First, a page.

The area of interest for the CFCI includes areas which are most likely to address all of the focal areas of the CFCI program. This geographic area (see gallery image 1) is defined by multiple criteria which include legislative and political boundaries.
Coastal forests in Louisiana have long been recognized as valuable for the goods and services that they provide. More recently, their importance as buffers to hurricane storm surge and winds has been increasingly appreciated. However, since coastal forests have become increasingly vulnerable to pressures from natural and anthropogenic forces, these critical habitats are in danger of being lost.
The goal of the CFCI is to conserve and protect in perpetuity coastal forest resources in Louisiana which provide a significant benefit to the citizens of Louisiana from multiple perspectives. The primary objective of the CFCI is to acquire land rights (fee title or conservation servitude) from willing landowners of properties that meet at least one of the following criteria:
• Provide direct storm damage reduction potential or protection of hurricane/storm protection features and measures (e.g., levees, cheniers, etc.);
• Areas of high ecological significance; or
• Tracts that are in danger of conversion to non-forested uses.
Different hydrologic classes and forest types across the coast will be considered. The initiative also includes the potential for implementation of small-scale projects to restore and enhance forest sustainability, such as those that reduce excessive ponding or impoundment, help offset subsidence, and to reforest disturbed sites.
This initiative considers all native coastal forest types, including baldcypress-tupelo and other swamps, live oak natural levee forests, coastal live oak-hackberry forests (cheniers), bottomland hardwood forests, barrier island live oak forests (maritime forests), mixed pine hardwood forests, longleaf pine savannahs, salt dome hardwood forests, or other forest communities which also rank highly within the prioritization process.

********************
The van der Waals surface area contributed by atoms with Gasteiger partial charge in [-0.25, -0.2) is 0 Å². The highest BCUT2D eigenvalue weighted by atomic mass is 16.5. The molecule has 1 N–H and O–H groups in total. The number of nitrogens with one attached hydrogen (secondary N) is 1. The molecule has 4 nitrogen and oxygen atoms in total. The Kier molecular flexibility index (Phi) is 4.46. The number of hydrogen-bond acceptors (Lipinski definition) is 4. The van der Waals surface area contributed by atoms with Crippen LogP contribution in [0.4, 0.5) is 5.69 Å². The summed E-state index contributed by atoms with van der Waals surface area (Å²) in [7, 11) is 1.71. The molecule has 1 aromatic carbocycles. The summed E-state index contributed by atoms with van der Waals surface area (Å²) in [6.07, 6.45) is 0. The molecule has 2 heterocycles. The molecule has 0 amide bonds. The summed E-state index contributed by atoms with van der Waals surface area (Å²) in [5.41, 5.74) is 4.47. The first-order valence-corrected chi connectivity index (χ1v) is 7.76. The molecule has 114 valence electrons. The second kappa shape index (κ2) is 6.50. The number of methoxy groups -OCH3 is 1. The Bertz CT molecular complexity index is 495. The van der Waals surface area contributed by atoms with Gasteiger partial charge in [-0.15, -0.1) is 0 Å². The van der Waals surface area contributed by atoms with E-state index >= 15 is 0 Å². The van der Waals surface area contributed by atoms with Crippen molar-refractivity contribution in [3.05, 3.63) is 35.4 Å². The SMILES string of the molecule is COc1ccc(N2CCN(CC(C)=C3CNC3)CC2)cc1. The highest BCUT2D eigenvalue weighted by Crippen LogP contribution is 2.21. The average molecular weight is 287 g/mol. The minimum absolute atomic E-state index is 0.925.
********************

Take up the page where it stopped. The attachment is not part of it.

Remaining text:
The CFCI is a voluntary program, and as such is committed to exploring opportunities to benefit landowners while simultaneously achieving program conservation objectives. Enrollment in the CFCI program offers numerous benefits to landowners, although the nature of the benefits would vary depending on the method of acquisition.
To date, the CFCI program has negotiated the purchase of a servitude on a 4,728-acre property in St. Mary Parish that includes high quality baldcypress/tupelo swamp as well as bottomland hardwoods, and also provides protection to a hurricane protection levee. The program was also the major contributor to the acquisition of 29,630 acres of baldcypress/tupelo and bottomland hardwood forest in the Maurepas Swamp. This acquisition increased the size of the Maurepas Swamp Wildlife Management Area to over 100,000 acres, thereby conserving the property and expanding recreational opportunities.
Application materials, CFCI Implementation Guidelines, and frequently asked questions are included in the Documents tab on this page.
Project Type: Key Initiative